January 30, 2018

Restoring a Montana Auto Shop with a One-Track Mind

The north exterior of Zip Auto.

photo by: A&E Architects

The north exterior of Zip Auto in Missoula, Montana.

With a distinctive beige and baby blue color palette and the words “SERVICE,” “LUBRICATION,” and “ALINEMENT” [sic] displayed on its north facade, Zip Auto is a difficult building to miss when cruising through downtown Missoula, Montana. But without the preservation efforts of its owner, turning a blind eye to the Art Moderne-style auto repair shop might have become all too easy.

Zip Auto was constructed in 1937, just as the automobile craze was sweeping through Missoula. Car enthusiasts began offering automobile tours of western Montana based out of Missoula, and according to Paul Filicetti, project architect of the Zip Auto renovation, Missoula’s Main Street became something of an “Automobile Row,” with dealerships and repair shops springing up at a remarkable rate.

Rick Nash was acutely aware of Zip Auto’s historical significance when he acquired the building, and decided in 2006 to restore the deteriorating structure to its former glory. Above all, Nash was determined to retain its historic usage.

“[Nash] really wanted to keep the building as an auto body shop, so based on that, we thought about what we could do to make sure this building retained as much historic character as it could,” says Filicetti.
Zip Auto's wash bay before restoration.

photo by: A&E Architects

One of Zip Auto's wash bays before restoration.

Zip Auto's wash bay after restoration.

photo by: A&E Architects

Zip Auto is filled with classic cars undergoing repair work almost every day.

The result was a subtle, sensitive restoration that, despite its seeming modesty, has guaranteed Zip Auto’s future. Filicetti’s plan included replacing the repair shop’s entire concrete floor, bringing its mechanical and electrical systems up to date, repairing skylights, and making the front desk and bathrooms accessible according to ADA standards.

The most challenging aspect of the renovation, however, was replacing the building’s three broad, wooden garage doors. Few companies were capable of replicating the doors’ intricate detailing or handling a project of such magnitude. Fortunately, Filicetti successfully located a Montana-based company that could build the in-kind replacements they were looking for.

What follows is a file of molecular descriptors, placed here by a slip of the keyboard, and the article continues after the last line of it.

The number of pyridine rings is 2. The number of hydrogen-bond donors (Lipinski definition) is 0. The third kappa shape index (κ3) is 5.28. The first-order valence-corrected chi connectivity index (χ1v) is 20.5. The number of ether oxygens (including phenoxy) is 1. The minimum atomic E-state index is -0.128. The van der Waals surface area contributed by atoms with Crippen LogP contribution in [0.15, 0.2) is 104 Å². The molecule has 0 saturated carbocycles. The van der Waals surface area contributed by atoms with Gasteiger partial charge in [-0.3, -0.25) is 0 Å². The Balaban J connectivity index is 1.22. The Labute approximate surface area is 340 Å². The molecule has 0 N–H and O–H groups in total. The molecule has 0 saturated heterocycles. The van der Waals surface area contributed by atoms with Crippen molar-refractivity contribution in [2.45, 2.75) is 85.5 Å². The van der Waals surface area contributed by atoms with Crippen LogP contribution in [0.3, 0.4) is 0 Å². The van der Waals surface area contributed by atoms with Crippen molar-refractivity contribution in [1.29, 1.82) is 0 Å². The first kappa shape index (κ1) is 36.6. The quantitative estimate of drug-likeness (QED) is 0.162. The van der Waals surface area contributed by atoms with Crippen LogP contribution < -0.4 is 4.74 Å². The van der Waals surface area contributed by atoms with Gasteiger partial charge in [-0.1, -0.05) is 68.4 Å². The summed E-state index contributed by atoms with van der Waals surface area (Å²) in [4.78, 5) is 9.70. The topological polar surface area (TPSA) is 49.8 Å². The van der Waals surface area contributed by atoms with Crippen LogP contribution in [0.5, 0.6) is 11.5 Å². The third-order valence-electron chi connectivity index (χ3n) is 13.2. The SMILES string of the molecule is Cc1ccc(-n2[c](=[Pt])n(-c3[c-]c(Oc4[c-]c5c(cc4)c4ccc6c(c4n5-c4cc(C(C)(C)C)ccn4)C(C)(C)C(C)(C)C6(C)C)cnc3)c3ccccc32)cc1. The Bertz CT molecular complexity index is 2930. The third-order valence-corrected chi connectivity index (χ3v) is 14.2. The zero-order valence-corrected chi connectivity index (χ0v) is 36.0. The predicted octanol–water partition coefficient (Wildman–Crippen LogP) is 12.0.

Renovations were completed in late 2007. All told, the project carried an $850,000 price tag. But thanks to federal and state Historic Tax Credits (HTCs), the numbers turned out much more favorably for Nash. About a quarter of the project’s total cost was supported through HTCs.

Today, the auto repair shop continues to thrive, tending to vintage and ordinary cars alike. Filicetti believes that the success of Zip Auto’s restoration and use of tax credits may have served as a catalyst for similar projects at other historic properties nearby. Former auto shops in Missoula have been adaptively reused as office buildings and pizza shops. Though several notable buildings in town have been lost in recent years, including the Missoula Mercantile Building, Filicetti can take solace in the sublimity of the Zip Auto restoration, which offers hope for the future. The project won a preservation award from the Missoula Preservation Commission in 2008.

“It’s always interesting to walk by [Zip Auto], because there’s always some period cars up on the racks being restored,” says Filicetti. “It just goes so well with the architecture of the building.”

Nicholas Som is an editorial assistant at Preservation magazine. He enjoys museums of all kinds, Philadelphia sports, and tracking down great restaurants.

nsom@savingplaces.org

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